Sustainability new strategic priority

TU/e has added sustainability as a new priority to its Institutional plan 2020-2025 and Strategy 2030, which forms the basis of the Institutional plan. Seventeen priorities have been identified in total, Executive Board president Robert-Jan Smits announced yesterday.

photo Black Salmon / Shutterstock

 The COVID-19 pandemic and new developments prompted the board to reconsider – together with several committees and in consultation with the TU/e community – the Institutional plan halfway through its running time. Apart from sustainability, three other priorities were added: open science, wellbeing and SQUAD.


No, the university won’t terminate its partnerships with companies from the fossil fuel industry now that the decision has been made to add sustainability as a priority to Strategy 2030 and the Institutional plan 2020-2025, board president Robert-Jan Smits said yesterday in the film theater of the Zwarte Doos. He said so in response to a question whether TU/e is considering that option. Smits: “We did however say to these companies, including Shell, that we only wish to collaborate from now on projects aimed at sustainability.”

The decision to elevate sustainability to a priority has everything to do with the outcomes of the five public meetings that took place over the past period between the Executive Board and staff and students. “It became abundantly clear during those meetings that sustainability is an important issue to our community,” Smits said. “And I’m not necessarily talking about plans to make our own campus and business operations more sustainable, but about our ambition to make greater efforts over the next few years to embed sustainability in our education and research.” Smits also said that practically every student team at TU/e focuses and sustainability-related issues.

Climate researcher Heleen de Coninck, also present during the meeting, said that she hoped that the role played by technology in the field of sustainability will also be taken into account. “Newly developed technologies might actually cause problems as far as the issue of sustainability is concerned.”


The decision to identify staff and student wellbeing as a new priority, was a reason for the audience to ask questions pertaining to this issue. “Did the university already have a plan in place to improve the wellbeing of these groups?” “Won’t the implementation of Challenge-Based Learning (which means that small groups of students will have to receive intensive supervision, ed.) lead to even more work pressure among teachers and, as a consequence, less wellbeing? How will the university prevent that, where will we find extra teachers?” “And how do we reconcile the aim to improve wellbeing with that other aim to improve excellence?”

Human Resource Management director Mariska Brzözek started off by referring to the Employee Experience Survey (EES), which showed that the average job satisfaction score at TU/e is 7.8. A good result, she said, “and the university plans to repeat this survey two or three years from now. We strive for an 8 next time.” Brzözek also said that students receive explicit attention when it comes to wellbeing. An overall policy for both groups is in the making, the HRM director said. “TU/e has a responsibility towards its staff members and students when it comes to wellbeing, but we can’t possibly do everything. Therefore, we need to identity those matters related to wellbeing on which we can exert influence.” At the same time, staff members or students always have someone to talk to if they really get stuck, Brzözek said.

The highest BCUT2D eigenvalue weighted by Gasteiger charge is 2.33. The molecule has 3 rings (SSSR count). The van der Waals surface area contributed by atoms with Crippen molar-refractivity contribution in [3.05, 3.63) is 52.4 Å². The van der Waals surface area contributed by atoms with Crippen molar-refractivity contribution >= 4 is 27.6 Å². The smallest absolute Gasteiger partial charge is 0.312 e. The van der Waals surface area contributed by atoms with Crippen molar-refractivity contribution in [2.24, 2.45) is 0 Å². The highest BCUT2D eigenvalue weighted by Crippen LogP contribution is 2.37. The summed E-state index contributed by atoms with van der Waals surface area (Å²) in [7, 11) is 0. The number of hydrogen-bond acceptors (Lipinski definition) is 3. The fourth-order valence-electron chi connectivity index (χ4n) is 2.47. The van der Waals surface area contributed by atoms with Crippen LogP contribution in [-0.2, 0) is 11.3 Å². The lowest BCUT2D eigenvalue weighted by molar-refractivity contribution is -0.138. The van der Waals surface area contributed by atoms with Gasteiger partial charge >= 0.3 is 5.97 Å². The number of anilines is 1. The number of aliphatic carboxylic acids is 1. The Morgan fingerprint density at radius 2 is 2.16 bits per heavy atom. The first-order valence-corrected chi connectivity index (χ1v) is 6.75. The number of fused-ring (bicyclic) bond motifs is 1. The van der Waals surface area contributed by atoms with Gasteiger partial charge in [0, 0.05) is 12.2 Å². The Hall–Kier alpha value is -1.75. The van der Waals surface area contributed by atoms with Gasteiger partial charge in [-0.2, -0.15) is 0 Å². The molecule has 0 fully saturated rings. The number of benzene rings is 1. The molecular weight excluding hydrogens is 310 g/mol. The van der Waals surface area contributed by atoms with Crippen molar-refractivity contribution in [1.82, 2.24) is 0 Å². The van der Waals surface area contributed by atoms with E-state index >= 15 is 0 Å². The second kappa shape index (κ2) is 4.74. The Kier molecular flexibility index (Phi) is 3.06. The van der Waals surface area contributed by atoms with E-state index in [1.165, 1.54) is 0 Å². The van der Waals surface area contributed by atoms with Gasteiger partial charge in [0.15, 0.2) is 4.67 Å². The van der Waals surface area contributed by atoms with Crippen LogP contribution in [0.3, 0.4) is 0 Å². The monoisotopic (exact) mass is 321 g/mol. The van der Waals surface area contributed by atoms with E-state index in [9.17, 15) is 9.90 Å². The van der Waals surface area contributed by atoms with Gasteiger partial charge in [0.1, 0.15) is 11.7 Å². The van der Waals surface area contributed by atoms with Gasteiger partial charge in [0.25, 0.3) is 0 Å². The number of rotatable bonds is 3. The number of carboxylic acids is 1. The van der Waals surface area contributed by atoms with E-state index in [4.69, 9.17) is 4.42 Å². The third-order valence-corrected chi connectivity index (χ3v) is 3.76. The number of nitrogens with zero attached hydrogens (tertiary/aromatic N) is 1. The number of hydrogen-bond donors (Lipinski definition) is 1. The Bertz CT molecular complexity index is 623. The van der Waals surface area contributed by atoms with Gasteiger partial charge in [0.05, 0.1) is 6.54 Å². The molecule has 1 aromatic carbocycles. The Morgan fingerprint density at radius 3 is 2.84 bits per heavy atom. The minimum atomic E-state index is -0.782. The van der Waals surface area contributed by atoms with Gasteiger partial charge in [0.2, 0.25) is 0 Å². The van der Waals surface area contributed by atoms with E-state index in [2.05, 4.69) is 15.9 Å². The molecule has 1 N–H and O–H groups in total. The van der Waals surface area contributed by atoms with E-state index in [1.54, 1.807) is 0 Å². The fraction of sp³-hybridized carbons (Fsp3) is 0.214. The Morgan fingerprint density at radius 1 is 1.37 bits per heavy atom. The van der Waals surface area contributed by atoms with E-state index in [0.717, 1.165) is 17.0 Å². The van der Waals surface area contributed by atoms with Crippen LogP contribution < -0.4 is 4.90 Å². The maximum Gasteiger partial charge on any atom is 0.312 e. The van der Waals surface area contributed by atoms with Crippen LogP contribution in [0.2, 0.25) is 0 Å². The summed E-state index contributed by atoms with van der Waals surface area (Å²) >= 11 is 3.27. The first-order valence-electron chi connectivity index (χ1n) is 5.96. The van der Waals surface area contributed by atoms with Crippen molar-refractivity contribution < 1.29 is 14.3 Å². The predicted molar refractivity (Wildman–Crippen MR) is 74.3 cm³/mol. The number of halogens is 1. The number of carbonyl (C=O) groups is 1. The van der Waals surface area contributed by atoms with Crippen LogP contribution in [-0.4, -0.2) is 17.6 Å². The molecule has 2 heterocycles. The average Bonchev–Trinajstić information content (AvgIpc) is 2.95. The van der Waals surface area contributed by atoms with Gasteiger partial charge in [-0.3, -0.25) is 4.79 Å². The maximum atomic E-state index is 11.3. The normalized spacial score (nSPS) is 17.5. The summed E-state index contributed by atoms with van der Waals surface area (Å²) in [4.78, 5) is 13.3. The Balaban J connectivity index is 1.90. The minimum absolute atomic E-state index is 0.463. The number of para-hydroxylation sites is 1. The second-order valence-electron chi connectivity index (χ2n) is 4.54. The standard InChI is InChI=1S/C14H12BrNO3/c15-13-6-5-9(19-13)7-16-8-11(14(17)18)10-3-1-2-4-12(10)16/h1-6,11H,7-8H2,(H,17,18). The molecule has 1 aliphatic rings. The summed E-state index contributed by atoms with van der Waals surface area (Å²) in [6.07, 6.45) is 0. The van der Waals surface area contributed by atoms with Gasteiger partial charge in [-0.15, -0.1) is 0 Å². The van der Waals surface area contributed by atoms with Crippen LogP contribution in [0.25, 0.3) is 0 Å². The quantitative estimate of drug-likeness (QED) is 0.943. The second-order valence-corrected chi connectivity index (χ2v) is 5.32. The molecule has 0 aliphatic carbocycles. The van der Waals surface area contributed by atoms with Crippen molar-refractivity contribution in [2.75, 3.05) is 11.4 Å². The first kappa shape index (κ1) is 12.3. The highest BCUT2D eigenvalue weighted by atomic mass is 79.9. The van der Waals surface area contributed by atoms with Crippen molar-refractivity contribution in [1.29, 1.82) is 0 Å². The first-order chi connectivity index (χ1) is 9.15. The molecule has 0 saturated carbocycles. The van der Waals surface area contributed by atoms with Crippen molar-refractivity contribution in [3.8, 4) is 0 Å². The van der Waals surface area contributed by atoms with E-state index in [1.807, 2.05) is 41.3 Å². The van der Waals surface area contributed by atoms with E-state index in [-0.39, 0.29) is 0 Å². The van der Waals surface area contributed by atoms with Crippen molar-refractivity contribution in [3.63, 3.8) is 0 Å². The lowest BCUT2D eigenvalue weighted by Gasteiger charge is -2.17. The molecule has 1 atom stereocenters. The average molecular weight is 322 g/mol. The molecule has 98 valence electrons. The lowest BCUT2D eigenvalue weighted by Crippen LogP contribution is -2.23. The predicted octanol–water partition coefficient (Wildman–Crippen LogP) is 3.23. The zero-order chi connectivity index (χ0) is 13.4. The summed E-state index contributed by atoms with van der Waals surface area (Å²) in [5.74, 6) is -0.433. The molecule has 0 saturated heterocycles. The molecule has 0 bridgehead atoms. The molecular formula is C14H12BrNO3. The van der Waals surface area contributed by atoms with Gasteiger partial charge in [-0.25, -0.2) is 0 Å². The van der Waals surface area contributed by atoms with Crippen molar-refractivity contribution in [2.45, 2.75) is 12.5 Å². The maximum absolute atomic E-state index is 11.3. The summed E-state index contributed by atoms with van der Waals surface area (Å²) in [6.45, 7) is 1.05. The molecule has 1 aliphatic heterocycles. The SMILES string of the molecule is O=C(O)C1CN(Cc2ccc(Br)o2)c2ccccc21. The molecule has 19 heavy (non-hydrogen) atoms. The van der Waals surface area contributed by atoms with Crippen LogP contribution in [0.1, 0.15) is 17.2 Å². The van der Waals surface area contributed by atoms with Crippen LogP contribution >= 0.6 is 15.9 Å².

Extra teachers

When asked how TU/e expects to recruit extra teachers for Challenge-Based Learning (CBL), rector Frank Baaijens said that the university is currently investigating the role that master’s students and PhD candidates might play, and that extra funding – some of it from the Ministry of Education, Culture and Science – for the recruitment of extra teachers has also become available by now. The department of Mechanical Engineering has already yielded some excellent results, Baaijens said.

Ines Lopez Arteaga, dean of the Bachelor College, added that the university also wants to make more use of so-called hybrid teachers. These teachers work at technology companies but also carry out teaching tasks at TU/e on a part-time basis. She also pointed out that “not everything we plan to do with CBL needs to be ready by tomorrow. It’s a process that will take several years, and everyone has to be able to carry it out at their own pace.”


Marjan van Ganzenwinkel of the Services Council urged the board to take the interests of the people into account during the implementation of SQUAD, the operation aimed to boost the quality of TU/e’s support services over the next few years. “Let’s consider them a first priority and make sure that it won’t become a process orientated operation,” she said. Bart Luijten, who most likely will become the director of the new service resulting from the merger between Information Management Services (IMS) and Data Management & Library (DML), said that this operation is in fact all about people, and that it is aimed “to make them connect with one another and to offer them an enjoyably workplace.” Clients and members of the supporting staff will share responsibility for a project in the future – one of SQUAD’s principles – and this, Luijten said, will lead to a sense of pride among both groups when a project is carried out successfully.

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